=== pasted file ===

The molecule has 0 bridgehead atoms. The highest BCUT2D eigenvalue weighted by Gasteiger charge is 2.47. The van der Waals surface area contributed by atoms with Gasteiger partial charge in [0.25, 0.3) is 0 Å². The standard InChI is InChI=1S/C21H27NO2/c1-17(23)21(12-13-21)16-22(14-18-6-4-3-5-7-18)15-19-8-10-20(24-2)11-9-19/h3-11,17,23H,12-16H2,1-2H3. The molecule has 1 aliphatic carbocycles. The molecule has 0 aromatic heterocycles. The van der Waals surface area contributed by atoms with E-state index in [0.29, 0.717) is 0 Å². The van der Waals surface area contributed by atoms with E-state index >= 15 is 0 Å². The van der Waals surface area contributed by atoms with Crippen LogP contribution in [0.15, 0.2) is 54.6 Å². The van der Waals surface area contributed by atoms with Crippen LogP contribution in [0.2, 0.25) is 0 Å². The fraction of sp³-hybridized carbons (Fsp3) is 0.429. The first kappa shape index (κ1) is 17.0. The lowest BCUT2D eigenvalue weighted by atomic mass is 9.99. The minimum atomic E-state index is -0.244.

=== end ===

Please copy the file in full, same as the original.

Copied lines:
The molecule has 0 bridgehead atoms. The highest BCUT2D eigenvalue weighted by Gasteiger charge is 2.47. The van der Waals surface area contributed by atoms with Gasteiger partial charge in [0.25, 0.3) is 0 Å². The standard InChI is InChI=1S/C21H27NO2/c1-17(23)21(12-13-21)16-22(14-18-6-4-3-5-7-18)15-19-8-10-20(24-2)11-9-19/h3-11,17,23H,12-16H2,1-2H3. The molecule has 1 aliphatic carbocycles. The molecule has 0 aromatic heterocycles. The van der Waals surface area contributed by atoms with E-state index in [0.29, 0.717) is 0 Å². The van der Waals surface area contributed by atoms with E-state index >= 15 is 0 Å². The van der Waals surface area contributed by atoms with Crippen LogP contribution in [0.15, 0.2) is 54.6 Å². The van der Waals surface area contributed by atoms with Crippen LogP contribution in [0.2, 0.25) is 0 Å². The fraction of sp³-hybridized carbons (Fsp3) is 0.429. The first kappa shape index (κ1) is 17.0. The lowest BCUT2D eigenvalue weighted by atomic mass is 9.99. The minimum atomic E-state index is -0.244.